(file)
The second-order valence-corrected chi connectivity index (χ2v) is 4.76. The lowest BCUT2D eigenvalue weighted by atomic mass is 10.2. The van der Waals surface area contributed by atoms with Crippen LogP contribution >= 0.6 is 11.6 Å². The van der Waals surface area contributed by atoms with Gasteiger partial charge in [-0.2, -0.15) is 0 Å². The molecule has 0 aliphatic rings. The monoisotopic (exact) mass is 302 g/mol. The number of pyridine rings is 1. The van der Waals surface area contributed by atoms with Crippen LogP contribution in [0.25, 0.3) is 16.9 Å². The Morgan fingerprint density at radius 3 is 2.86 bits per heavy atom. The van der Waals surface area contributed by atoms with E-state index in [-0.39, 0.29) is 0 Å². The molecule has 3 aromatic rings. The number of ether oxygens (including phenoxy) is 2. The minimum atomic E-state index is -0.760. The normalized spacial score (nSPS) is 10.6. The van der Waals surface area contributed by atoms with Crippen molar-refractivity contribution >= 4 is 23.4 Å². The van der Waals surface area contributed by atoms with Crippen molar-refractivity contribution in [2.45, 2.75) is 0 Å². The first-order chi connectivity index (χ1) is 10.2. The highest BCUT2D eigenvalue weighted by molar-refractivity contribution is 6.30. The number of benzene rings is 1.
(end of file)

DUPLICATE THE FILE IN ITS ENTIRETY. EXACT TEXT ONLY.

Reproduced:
The second-order valence-corrected chi connectivity index (χ2v) is 4.76. The lowest BCUT2D eigenvalue weighted by atomic mass is 10.2. The van der Waals surface area contributed by atoms with Crippen LogP contribution >= 0.6 is 11.6 Å². The van der Waals surface area contributed by atoms with Gasteiger partial charge in [-0.2, -0.15) is 0 Å². The molecule has 0 aliphatic rings. The monoisotopic (exact) mass is 302 g/mol. The number of pyridine rings is 1. The van der Waals surface area contributed by atoms with Crippen LogP contribution in [0.25, 0.3) is 16.9 Å². The Morgan fingerprint density at radius 3 is 2.86 bits per heavy atom. The van der Waals surface area contributed by atoms with E-state index in [-0.39, 0.29) is 0 Å². The molecule has 3 aromatic rings. The number of ether oxygens (including phenoxy) is 2. The minimum atomic E-state index is -0.760. The normalized spacial score (nSPS) is 10.6. The van der Waals surface area contributed by atoms with Crippen molar-refractivity contribution >= 4 is 23.4 Å². The van der Waals surface area contributed by atoms with Crippen molar-refractivity contribution in [2.45, 2.75) is 0 Å². The first-order chi connectivity index (χ1) is 10.2. The highest BCUT2D eigenvalue weighted by molar-refractivity contribution is 6.30. The number of benzene rings is 1.